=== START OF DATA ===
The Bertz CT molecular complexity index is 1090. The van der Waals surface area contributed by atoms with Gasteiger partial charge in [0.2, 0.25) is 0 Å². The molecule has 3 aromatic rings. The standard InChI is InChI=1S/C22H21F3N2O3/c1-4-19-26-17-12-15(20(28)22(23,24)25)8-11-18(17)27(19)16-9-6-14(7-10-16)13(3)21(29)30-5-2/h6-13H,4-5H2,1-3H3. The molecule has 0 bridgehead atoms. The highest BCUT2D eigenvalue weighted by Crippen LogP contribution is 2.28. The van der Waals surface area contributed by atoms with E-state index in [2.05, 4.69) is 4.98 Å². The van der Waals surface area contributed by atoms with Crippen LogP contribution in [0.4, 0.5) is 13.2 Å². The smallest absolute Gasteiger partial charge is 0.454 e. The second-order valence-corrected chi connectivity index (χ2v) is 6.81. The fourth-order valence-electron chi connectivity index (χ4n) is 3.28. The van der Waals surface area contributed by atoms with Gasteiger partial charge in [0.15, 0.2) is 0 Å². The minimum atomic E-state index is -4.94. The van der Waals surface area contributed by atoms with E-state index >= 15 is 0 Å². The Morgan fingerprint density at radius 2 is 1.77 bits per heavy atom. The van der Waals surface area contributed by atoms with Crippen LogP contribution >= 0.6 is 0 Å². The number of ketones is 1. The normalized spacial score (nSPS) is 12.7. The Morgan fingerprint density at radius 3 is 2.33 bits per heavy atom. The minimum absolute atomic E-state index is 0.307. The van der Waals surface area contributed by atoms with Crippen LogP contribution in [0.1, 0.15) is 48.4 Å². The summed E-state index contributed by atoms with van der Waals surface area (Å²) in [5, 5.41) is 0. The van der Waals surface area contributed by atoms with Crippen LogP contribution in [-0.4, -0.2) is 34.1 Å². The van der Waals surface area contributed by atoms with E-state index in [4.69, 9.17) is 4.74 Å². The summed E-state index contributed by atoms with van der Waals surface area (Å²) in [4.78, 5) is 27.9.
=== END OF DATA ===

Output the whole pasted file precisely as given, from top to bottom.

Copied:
The Bertz CT molecular complexity index is 1090. The van der Waals surface area contributed by atoms with Gasteiger partial charge in [0.2, 0.25) is 0 Å². The molecule has 3 aromatic rings. The standard InChI is InChI=1S/C22H21F3N2O3/c1-4-19-26-17-12-15(20(28)22(23,24)25)8-11-18(17)27(19)16-9-6-14(7-10-16)13(3)21(29)30-5-2/h6-13H,4-5H2,1-3H3. The molecule has 0 bridgehead atoms. The highest BCUT2D eigenvalue weighted by Crippen LogP contribution is 2.28. The van der Waals surface area contributed by atoms with E-state index in [2.05, 4.69) is 4.98 Å². The van der Waals surface area contributed by atoms with Crippen LogP contribution in [0.4, 0.5) is 13.2 Å². The smallest absolute Gasteiger partial charge is 0.454 e. The second-order valence-corrected chi connectivity index (χ2v) is 6.81. The fourth-order valence-electron chi connectivity index (χ4n) is 3.28. The van der Waals surface area contributed by atoms with Gasteiger partial charge in [0.15, 0.2) is 0 Å². The minimum atomic E-state index is -4.94. The van der Waals surface area contributed by atoms with E-state index >= 15 is 0 Å². The Morgan fingerprint density at radius 2 is 1.77 bits per heavy atom. The van der Waals surface area contributed by atoms with Crippen LogP contribution >= 0.6 is 0 Å². The number of ketones is 1. The normalized spacial score (nSPS) is 12.7. The Morgan fingerprint density at radius 3 is 2.33 bits per heavy atom. The minimum absolute atomic E-state index is 0.307. The van der Waals surface area contributed by atoms with Crippen LogP contribution in [0.1, 0.15) is 48.4 Å². The summed E-state index contributed by atoms with van der Waals surface area (Å²) in [5, 5.41) is 0. The van der Waals surface area contributed by atoms with Crippen LogP contribution in [-0.4, -0.2) is 34.1 Å². The van der Waals surface area contributed by atoms with E-state index in [4.69, 9.17) is 4.74 Å². The summed E-state index contributed by atoms with van der Waals surface area (Å²) in [4.78, 5) is 27.9.